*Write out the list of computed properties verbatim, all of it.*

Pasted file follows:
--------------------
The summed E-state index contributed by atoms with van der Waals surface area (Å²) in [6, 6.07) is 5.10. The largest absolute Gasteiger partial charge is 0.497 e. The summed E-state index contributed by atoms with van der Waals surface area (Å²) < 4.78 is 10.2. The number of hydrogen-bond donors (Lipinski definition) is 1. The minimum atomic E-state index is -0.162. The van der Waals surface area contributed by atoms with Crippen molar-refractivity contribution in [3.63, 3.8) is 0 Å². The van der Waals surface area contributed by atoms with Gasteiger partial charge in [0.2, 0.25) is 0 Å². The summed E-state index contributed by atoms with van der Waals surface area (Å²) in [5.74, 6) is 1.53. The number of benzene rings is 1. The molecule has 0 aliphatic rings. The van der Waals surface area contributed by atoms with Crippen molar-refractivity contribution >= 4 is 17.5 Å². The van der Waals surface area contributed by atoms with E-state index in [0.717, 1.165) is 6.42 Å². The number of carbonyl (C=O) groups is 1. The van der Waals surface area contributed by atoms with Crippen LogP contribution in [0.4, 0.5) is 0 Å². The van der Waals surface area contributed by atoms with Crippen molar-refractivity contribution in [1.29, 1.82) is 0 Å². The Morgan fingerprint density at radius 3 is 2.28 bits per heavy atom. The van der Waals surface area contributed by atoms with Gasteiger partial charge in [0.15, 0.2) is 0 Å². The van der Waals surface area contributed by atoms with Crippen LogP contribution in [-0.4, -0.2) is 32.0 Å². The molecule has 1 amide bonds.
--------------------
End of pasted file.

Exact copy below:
The summed E-state index contributed by atoms with van der Waals surface area (Å²) in [6, 6.07) is 5.10. The largest absolute Gasteiger partial charge is 0.497 e. The summed E-state index contributed by atoms with van der Waals surface area (Å²) < 4.78 is 10.2. The number of hydrogen-bond donors (Lipinski definition) is 1. The minimum atomic E-state index is -0.162. The van der Waals surface area contributed by atoms with Crippen molar-refractivity contribution in [3.63, 3.8) is 0 Å². The van der Waals surface area contributed by atoms with Gasteiger partial charge in [0.2, 0.25) is 0 Å². The summed E-state index contributed by atoms with van der Waals surface area (Å²) in [5.74, 6) is 1.53. The number of benzene rings is 1. The molecule has 0 aliphatic rings. The van der Waals surface area contributed by atoms with Crippen molar-refractivity contribution >= 4 is 17.5 Å². The van der Waals surface area contributed by atoms with E-state index in [0.717, 1.165) is 6.42 Å². The number of carbonyl (C=O) groups is 1. The van der Waals surface area contributed by atoms with Crippen LogP contribution in [0.4, 0.5) is 0 Å². The van der Waals surface area contributed by atoms with Crippen molar-refractivity contribution in [1.29, 1.82) is 0 Å². The Morgan fingerprint density at radius 3 is 2.28 bits per heavy atom. The van der Waals surface area contributed by atoms with Gasteiger partial charge in [0.15, 0.2) is 0 Å². The van der Waals surface area contributed by atoms with Crippen LogP contribution in [-0.4, -0.2) is 32.0 Å². The molecule has 1 amide bonds.